JOBE Watson will this week decide whether to lodge a submission to the AFL Commission ahead of the League's looming call whether he keeps the 2012 Brownlow Medal.
The star midfielder is set to front the League on November 15 when, in light of the past and present Essendon players' failed appeal to the Swiss Federal Tribunal, a decision will be made on his medal.
"The AFL has been pretty clear on what this looks like and it's up to Jobe as to how he wants to approach it," Bombers CEO Xavier Campbell told SEN.
"We (Essendon) certainly have some views but we'll certainly be led by Jobe and where he's at and what he wants to do with respect to that approach.
"I think he's still contemplating that."
Watson won the game's highest individual honour in the season the club undertook its controversial supplements program, and was one of 34 players hit with 12-month bans by the Court of Arbitration for Sport earlier this year.
That ruling was challenged by the group of Bombers players, and the League chose not to make a call on Watson's Brownlow until an appeal result was confirmed.
AFL CEO Gillon McLachlan, who won't sit on the panel deciding Watson's medal, has previously said making that call would be "as hard a decision (as) they will ever have to make".
With judgement day on the horizon, Campbell was still hopeful Watson would keep the Brownlow.
"The club's made its position [known] in the past. We feel there's grounds for him keeping that – I'm not going to go into those reasons now, it's something we'll do in private with the AFL Commission in due course," he said.
If Watson is stripped of the Brownlow, it could be handed to joint runners-up Sam Mitchell and Trent Cotchin, or no winner might be declared.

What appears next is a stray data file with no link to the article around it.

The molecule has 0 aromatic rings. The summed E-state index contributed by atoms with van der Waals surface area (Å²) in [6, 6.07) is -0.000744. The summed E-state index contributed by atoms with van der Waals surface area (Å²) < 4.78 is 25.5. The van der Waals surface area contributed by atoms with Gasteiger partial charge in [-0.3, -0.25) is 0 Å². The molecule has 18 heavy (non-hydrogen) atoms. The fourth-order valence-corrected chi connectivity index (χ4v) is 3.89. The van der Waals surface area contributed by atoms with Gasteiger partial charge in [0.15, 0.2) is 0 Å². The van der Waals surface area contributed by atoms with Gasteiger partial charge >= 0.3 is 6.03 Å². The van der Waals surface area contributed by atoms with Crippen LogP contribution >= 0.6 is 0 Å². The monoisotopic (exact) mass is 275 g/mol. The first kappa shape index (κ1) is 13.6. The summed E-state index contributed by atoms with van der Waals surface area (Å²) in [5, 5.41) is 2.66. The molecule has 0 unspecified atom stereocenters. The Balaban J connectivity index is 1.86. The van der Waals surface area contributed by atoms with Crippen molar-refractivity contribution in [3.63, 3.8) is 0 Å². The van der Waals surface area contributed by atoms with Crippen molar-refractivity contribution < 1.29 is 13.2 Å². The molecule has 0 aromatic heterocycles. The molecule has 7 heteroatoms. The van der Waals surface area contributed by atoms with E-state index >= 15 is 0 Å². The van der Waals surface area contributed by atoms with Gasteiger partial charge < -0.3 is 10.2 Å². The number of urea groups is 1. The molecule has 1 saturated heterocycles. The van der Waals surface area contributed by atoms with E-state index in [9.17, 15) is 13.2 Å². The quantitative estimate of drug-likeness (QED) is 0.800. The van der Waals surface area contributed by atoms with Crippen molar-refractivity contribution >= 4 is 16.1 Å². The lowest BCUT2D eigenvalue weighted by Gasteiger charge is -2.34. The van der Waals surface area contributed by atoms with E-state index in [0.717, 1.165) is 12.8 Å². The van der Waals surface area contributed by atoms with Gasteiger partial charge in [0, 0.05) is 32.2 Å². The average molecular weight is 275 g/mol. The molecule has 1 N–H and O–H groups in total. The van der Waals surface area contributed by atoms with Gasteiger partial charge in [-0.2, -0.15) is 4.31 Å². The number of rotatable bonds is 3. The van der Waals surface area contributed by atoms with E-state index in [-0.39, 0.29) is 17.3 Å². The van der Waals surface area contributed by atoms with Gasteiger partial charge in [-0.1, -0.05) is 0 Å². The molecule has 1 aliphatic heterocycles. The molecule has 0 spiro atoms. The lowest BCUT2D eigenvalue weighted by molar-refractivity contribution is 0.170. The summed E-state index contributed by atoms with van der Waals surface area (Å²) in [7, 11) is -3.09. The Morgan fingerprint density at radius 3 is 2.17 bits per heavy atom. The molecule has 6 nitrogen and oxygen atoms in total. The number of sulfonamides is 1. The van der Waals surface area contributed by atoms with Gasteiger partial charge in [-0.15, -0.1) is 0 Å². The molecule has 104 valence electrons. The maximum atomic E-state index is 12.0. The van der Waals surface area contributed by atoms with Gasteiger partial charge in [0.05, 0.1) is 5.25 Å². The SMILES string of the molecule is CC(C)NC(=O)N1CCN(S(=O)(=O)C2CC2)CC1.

Meanwhile, Campbell said it was highly unlikely that the 34 banned players would take their appeal to the European Court of Human Rights.
Subsequently, next year could therefore be the first time since 2013 that an AFL season won't be clouded by the Essendon supplements saga.
The 10 Bombers returning to the club from suspensions will aim to make their comebacks in round one in a blockbuster against Hawthorn on Saturday, March 25.
Campbell, who revealed the club asked to host either Hawthorn or Melbourne in round one, said there wouldn't be any extra fanfare planned around the occasion.
"No, it will be business as usual for us," he said.
"It certainly adds extra significance to the game for obvious reasons, but I think our fans and the broader AFL public would've seen this year we've got a lot of emerging talent coming through our club.
"I'm sure those (banned) players wouldn't mind me saying that we're much bigger than just the individuals.
"It's a good thing for our fans and the broader AFL public to have a year, for the first time in probably four years, unencumbered with the issues of the past.
"For us, it's certainly about moving forward now."